In an instructive environmental law decision last week, the U.S. Supreme Court held that the federal Superfund statute (the Comprehensive Environmental Response, Compensation and Liability Act) does not preclude owners of adjacent contaminated land from pursuing state laws claims for money damages for nuisance, trespass and strict liability, but any cleanup of that land cannot be taken in the absence of EPA approval.
Among the reasons this is a significant decision is the impact on widely utilized state Brownfields programs.
For nearly a century, the Anaconda Copper Smelter in Butte, Montana contaminated an area of over 300 square miles with arsenic and lead. Over the past 35 years, EPA has worked with the current owner of the now-closed smelter, Atlantic Richfield Company, to implement a cleanup plan for a remediation expected to continue through 2025. EPA has managed an extensive cleanup at the site, working with Atlantic Richfield to remediate more than 800 residential and commercial properties; remove 10 million cubic yards of tailings, mine waste, and contaminated soil; cap in place 500 million cubic yards of waste over 5,000 acres; and reclaim 12,500 acres of land. More work remains.
A group of 98 landowners sued Atlantic Richfield in Montana state court for common law nuisance, trespass, and strict liability, seeking restoration damages, which Montana law requires to be spent on property rehabilitation. The landowners estimate that their cleanup would cost Atlantic Richfield $50 to $58 million.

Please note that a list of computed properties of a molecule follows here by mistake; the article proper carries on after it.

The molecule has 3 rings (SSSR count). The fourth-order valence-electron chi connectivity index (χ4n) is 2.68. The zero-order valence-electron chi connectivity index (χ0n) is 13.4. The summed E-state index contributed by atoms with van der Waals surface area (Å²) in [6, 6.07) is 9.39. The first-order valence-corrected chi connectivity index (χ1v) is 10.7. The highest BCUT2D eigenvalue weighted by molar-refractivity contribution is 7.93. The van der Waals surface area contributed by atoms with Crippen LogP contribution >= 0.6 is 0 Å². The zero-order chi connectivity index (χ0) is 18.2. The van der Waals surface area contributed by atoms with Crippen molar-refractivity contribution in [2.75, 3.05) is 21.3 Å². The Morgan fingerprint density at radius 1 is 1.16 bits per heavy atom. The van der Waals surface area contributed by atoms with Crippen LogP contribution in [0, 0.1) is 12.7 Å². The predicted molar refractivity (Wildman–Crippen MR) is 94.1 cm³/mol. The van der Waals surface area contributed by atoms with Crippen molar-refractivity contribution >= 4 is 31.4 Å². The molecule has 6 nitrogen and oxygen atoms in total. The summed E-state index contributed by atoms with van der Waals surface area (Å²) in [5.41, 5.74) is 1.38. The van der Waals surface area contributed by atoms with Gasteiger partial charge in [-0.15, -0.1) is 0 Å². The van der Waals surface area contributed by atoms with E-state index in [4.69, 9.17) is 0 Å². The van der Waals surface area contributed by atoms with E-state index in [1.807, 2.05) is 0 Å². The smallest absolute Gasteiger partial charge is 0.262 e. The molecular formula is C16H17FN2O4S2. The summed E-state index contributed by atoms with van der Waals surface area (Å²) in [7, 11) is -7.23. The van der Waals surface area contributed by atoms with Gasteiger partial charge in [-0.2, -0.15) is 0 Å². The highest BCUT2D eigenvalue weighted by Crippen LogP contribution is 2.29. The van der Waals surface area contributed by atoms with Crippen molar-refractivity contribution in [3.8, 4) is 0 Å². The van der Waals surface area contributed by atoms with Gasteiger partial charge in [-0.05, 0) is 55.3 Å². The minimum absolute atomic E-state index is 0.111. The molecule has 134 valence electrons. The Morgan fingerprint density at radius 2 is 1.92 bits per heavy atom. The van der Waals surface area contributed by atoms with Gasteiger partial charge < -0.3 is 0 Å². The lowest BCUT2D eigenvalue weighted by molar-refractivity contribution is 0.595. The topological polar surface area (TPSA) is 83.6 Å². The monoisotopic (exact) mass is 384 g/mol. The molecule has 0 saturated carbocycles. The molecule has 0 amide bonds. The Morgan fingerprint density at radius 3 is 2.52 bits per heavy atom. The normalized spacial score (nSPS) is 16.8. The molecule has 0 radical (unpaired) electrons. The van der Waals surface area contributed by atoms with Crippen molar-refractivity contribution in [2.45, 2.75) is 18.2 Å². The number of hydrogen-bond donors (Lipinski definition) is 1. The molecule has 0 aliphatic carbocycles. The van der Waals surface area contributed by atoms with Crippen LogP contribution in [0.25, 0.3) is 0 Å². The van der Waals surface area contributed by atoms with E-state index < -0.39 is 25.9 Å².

Of note, the landowners’ proposed cleanup exceeds that found necessary to protect human health and the environment by EPA in the CERCLA cleanup agreed to in the settlement with Atlantic Richfield.
The Supreme Court, in a split decision with two opinions concurring in part and dissenting in part, held that CERCLA does not strip the Montana courts of jurisdiction over this lawsuit.
But the Montana Supreme Court erred in holding that the landowners were not potentially responsible parties under CERCLA §122(e)(6) and therefore did not need to seek EPA approval. The high court reasoned, because arsenic and lead are hazardous substances that have “come to be located” on the landowners’ properties, the landowners are PRPs, under the Section 107 definition of a “covered person” as an “owner” of a “facility” despite that the landowners argued they are no longer PRPs including because CERCLA’s six year limitations period for recovery of remedial costs has run, and they were not parties to the EPA action.
Montana law requires that “an award of restoration damages actually . . . be used to repair the damaged property.” But such action cannot be taken in the absence of EPA approval. That approval process, if pursued, could ameliorate the conflict, if any, between the landowners’ restoration plan and EPA’s Superfund cleanup. So, the judgment of the Montana Supreme Court was affirmed in part and vacated in part.
This decision impacts on landowners in widely utilized state Brownfields programs, including those who enter the program in advance to purchasing a contaminated property as a defense to being a PRP. That is, the Small Business Liability Relief and Brownfields Revitalization Act of 2001, amended CERCLA, restricting liability under federal law for the cleanup and redevelopment of a Brownfields property by a person complying with a state voluntary cleanup program. A key lesson to be learned here is that even a landowner determined to be an “inculpable person” under a state voluntary cleanup program is still subject to a state law claim by some other impacted third party property owner.
You can read the Supreme Court decision at Atlantic Richfield Co. v. Christian et al.